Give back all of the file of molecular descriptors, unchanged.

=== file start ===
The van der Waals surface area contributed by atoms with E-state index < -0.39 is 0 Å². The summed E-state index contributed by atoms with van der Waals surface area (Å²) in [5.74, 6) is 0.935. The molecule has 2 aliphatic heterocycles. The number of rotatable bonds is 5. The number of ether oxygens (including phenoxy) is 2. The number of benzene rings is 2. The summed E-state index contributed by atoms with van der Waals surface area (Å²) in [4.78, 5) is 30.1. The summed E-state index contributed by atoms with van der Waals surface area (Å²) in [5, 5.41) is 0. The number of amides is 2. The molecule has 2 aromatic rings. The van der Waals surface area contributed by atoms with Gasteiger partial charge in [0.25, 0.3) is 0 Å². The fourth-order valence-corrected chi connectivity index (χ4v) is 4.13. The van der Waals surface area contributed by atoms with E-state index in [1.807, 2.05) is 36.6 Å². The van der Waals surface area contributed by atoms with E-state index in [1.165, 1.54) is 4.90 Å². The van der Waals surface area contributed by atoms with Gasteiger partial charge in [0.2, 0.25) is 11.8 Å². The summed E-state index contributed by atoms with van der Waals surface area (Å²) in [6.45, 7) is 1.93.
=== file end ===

The van der Waals surface area contributed by atoms with E-state index < -0.39 is 0 Å². The summed E-state index contributed by atoms with van der Waals surface area (Å²) in [5.74, 6) is 0.935. The molecule has 2 aliphatic heterocycles. The number of rotatable bonds is 5. The number of ether oxygens (including phenoxy) is 2. The number of benzene rings is 2. The summed E-state index contributed by atoms with van der Waals surface area (Å²) in [4.78, 5) is 30.1. The summed E-state index contributed by atoms with van der Waals surface area (Å²) in [5, 5.41) is 0. The number of amides is 2. The molecule has 2 aromatic rings. The van der Waals surface area contributed by atoms with Gasteiger partial charge in [0.25, 0.3) is 0 Å². The fourth-order valence-corrected chi connectivity index (χ4v) is 4.13. The van der Waals surface area contributed by atoms with E-state index in [1.807, 2.05) is 36.6 Å². The van der Waals surface area contributed by atoms with E-state index in [1.165, 1.54) is 4.90 Å². The van der Waals surface area contributed by atoms with Gasteiger partial charge in [0.2, 0.25) is 11.8 Å². The summed E-state index contributed by atoms with van der Waals surface area (Å²) in [6.45, 7) is 1.93.